Vaccines | Free Full-Text | Incidence and Nature of Short-Term Adverse Events following COVID-19 Second Boosters: Insights from Taiwan’s Universal Vaccination Strategy

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Vaccines | Free Full-Text | Incidence and Nature of Short-Term Adverse Events following COVID-19 Second Boosters: Insights from Taiwan’s Universal Vaccination Strategy


1. Introduction

Adverse events (AEs) resulting from repeated COVID-19 vaccine booster doses have become a significant area of research [1,2,3,4]. While vaccines remain one of the most effective means to prevent diseases, vaccine-related adverse events have always been a concern for the public [5,6,7]. Recent studies from large pharmacovigilance databases indicate substantial variability in adverse event incidence rates, emphasizing the need for context-specific analysis in vaccine safety surveillance to maintain public trust and inform future vaccination strategies [8,9,10,11,12]. There are numerous reports of adverse events following COVID-19 vaccination, with particular emphasis on specific groups such as the elderly [13], pregnant women [2,14,15], and those with pre-existing medical conditions. Furthermore, retrospective reports have highlighted vaccine-related neurological adverse events [1,7,16] and cardiovascular complications [3,17,18]. These reports significantly impact public willingness to receive vaccinations, consequently affecting vaccination rates [7,19,20]. Of particular concern are the severe adverse events associated with booster vaccines, such as vaccine-induced myocarditis and pericarditis, multisystem inflammatory syndrome in children (MIS-C), and multisystem inflammatory syndrome in adults (MIS-A) [21,22,23,24,25,26,27]. The question of whether the incidence and severity of side effects increase with additional doses is of utmost importance and urgently requires detailed clinical reports to understand the current situation [28].
Repeated administration of booster doses is crucial for enhancing protective immunity against COVID-19. However, there is a growing need for large-scale studies to support public concerns about the adverse events of these repeated doses. The risk of AEs can be repeated upon subsequent administrations of the same vaccine. Given the variety of COVID-19 vaccines available, each based on different technological platforms such as mRNA and non-replicating viral vectors, potential mechanisms for this can involve immunological responses such as hypersensitivity or immune sensitization, especially relevant in the context of repeated exposures to vaccine antigens [3,13,29]. Moreover, the risk of AEs can be cumulative, potentially due to cumulative immunological effects or other underlying biological factors. This cumulative aspect is paramount in assessing the long-term safety and sustainability of ongoing COVID-19 vaccination strategies, particularly in the context of administering booster doses [30]. A comprehensive analysis of these mechanisms, in terms of pharmacovigilance, is vital for enhancing the efficacy and safety of current and future vaccination strategies against COVID-19 and other diseases.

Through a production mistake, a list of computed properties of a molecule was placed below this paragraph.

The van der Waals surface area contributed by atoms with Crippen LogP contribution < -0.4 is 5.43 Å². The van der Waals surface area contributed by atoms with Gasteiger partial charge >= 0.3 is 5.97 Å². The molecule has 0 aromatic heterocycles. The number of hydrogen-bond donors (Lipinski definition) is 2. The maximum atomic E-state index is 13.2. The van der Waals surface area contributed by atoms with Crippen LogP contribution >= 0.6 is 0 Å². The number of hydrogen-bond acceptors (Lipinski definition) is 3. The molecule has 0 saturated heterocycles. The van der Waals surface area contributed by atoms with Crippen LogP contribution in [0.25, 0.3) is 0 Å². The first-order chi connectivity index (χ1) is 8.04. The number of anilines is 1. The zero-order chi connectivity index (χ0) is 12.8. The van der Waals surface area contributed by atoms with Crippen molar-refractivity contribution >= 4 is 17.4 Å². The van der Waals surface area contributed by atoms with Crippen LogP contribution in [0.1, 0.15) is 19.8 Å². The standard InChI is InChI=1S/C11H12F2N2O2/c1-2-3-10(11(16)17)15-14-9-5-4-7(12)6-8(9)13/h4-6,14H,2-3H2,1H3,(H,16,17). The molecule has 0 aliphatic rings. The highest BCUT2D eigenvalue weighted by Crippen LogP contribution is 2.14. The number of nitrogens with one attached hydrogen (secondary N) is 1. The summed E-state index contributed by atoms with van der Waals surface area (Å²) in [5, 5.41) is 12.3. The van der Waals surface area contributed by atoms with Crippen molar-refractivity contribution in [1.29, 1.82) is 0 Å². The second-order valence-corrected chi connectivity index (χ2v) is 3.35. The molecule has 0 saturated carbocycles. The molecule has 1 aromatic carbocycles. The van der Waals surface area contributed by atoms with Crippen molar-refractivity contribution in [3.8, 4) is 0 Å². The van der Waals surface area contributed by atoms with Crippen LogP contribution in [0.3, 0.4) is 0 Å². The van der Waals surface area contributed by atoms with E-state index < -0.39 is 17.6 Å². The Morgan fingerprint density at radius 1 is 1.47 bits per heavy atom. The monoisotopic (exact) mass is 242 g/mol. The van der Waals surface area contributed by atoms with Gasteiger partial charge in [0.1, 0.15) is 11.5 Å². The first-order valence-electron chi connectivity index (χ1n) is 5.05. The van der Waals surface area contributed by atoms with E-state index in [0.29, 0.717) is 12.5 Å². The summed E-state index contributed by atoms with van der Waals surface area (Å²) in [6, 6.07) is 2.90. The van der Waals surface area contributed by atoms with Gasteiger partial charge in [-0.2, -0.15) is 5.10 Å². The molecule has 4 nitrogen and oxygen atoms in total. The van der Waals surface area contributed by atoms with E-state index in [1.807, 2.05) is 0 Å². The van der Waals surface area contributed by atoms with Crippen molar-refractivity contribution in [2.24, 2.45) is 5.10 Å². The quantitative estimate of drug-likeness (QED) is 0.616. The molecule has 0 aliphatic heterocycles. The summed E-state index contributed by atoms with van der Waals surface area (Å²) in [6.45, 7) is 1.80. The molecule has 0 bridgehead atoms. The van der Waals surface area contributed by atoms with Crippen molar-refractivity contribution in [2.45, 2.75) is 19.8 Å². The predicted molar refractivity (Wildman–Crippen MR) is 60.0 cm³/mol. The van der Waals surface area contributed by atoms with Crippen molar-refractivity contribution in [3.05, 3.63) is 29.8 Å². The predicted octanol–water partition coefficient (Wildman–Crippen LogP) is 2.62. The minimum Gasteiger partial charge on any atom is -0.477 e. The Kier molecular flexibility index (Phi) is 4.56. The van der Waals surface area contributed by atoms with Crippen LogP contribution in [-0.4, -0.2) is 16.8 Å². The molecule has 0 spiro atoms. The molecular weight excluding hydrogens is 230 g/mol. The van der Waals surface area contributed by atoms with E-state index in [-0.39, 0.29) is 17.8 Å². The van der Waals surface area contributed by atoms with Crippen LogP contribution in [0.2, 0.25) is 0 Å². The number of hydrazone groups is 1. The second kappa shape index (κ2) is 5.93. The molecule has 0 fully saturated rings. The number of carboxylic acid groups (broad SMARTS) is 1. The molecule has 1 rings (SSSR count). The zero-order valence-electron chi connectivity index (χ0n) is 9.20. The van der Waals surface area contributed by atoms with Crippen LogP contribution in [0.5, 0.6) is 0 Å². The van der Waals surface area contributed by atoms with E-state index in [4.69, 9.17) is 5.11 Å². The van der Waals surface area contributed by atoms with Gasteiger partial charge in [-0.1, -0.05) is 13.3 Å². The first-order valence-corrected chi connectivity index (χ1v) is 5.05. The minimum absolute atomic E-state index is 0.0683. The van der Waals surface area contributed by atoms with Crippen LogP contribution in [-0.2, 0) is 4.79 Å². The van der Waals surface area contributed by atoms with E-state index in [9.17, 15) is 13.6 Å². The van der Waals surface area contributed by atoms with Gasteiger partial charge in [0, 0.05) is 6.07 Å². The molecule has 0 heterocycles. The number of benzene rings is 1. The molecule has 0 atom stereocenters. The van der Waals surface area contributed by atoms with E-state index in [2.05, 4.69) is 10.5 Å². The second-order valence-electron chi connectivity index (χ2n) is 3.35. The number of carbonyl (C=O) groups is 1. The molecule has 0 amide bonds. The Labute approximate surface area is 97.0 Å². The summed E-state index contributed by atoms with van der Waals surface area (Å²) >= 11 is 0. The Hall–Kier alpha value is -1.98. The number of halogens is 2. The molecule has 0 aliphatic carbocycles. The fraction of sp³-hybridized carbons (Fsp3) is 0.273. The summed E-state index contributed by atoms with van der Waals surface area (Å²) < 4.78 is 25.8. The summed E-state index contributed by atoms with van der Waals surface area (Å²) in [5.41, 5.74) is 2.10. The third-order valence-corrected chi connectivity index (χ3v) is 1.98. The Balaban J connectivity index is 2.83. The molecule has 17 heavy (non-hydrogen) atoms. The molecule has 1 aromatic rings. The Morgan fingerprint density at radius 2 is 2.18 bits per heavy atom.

The primary objective of this study is to investigate the incidence rates of adverse events (AEs) following the administration of the second booster dose (fourth dose) of the COVID-19 vaccine. Taiwan boasts high vaccination rates globally (first dose coverage at 93.8%, second at 89.06%, third at 76.9%, and fourth at 25%) and encourages booster vaccinations for the entire population in contrast to the strategies of other countries that focus primarily on high-risk groups [31,32]. This research utilizes data from the Vaccine Adverse Event Reporting System (VAERS) at Taipei Veterans General Hospital to analyze the types and incidence rates of AEs, and the correlation between the occurrence of AEs after the first and second boosters. Additionally, we evaluate whether the occurrence of AEs is a repeated phenomenon or indicative of a cumulative risk of AEs. Furthermore, we explore the relationship between the choice of vaccine brand and the booster–booster combination in relation to the occurrence of AEs. This comprehensive investigation aims to provide critical insights into the safety profile of repeated booster doses, enhancing the decision-making process for vaccine administration and public health policy.

2. Materials and Methods

2.1. Taiwan’s Vaccination Program for Booster Vaccines